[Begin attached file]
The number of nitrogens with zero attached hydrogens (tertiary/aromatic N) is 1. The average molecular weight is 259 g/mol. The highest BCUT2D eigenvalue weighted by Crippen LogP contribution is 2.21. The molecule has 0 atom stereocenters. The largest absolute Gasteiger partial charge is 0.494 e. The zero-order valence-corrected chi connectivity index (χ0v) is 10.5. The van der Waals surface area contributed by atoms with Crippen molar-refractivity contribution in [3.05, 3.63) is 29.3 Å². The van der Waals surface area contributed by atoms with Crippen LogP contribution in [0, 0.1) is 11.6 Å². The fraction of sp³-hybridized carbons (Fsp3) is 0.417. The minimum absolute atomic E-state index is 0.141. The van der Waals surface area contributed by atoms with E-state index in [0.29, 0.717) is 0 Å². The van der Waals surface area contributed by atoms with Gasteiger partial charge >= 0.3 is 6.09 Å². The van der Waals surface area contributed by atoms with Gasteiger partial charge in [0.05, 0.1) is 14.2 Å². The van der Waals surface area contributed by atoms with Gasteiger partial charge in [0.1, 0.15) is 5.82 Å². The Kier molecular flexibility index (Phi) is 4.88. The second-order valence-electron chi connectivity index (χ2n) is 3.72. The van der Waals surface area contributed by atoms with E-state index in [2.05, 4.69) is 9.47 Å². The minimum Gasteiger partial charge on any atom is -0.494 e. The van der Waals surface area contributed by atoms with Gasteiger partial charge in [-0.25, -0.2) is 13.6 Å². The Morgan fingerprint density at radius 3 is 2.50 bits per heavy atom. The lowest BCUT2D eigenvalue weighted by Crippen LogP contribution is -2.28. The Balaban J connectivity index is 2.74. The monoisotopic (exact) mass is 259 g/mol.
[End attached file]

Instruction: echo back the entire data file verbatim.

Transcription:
The number of nitrogens with zero attached hydrogens (tertiary/aromatic N) is 1. The average molecular weight is 259 g/mol. The highest BCUT2D eigenvalue weighted by Crippen LogP contribution is 2.21. The molecule has 0 atom stereocenters. The largest absolute Gasteiger partial charge is 0.494 e. The zero-order valence-corrected chi connectivity index (χ0v) is 10.5. The van der Waals surface area contributed by atoms with Crippen molar-refractivity contribution in [3.05, 3.63) is 29.3 Å². The van der Waals surface area contributed by atoms with Crippen LogP contribution in [0, 0.1) is 11.6 Å². The fraction of sp³-hybridized carbons (Fsp3) is 0.417. The minimum absolute atomic E-state index is 0.141. The van der Waals surface area contributed by atoms with E-state index in [0.29, 0.717) is 0 Å². The van der Waals surface area contributed by atoms with Gasteiger partial charge >= 0.3 is 6.09 Å². The van der Waals surface area contributed by atoms with Gasteiger partial charge in [0.05, 0.1) is 14.2 Å². The van der Waals surface area contributed by atoms with Gasteiger partial charge in [0.1, 0.15) is 5.82 Å². The Kier molecular flexibility index (Phi) is 4.88. The second-order valence-electron chi connectivity index (χ2n) is 3.72. The van der Waals surface area contributed by atoms with E-state index in [2.05, 4.69) is 9.47 Å². The minimum Gasteiger partial charge on any atom is -0.494 e. The van der Waals surface area contributed by atoms with Gasteiger partial charge in [-0.25, -0.2) is 13.6 Å². The Morgan fingerprint density at radius 3 is 2.50 bits per heavy atom. The lowest BCUT2D eigenvalue weighted by Crippen LogP contribution is -2.28. The Balaban J connectivity index is 2.74. The monoisotopic (exact) mass is 259 g/mol.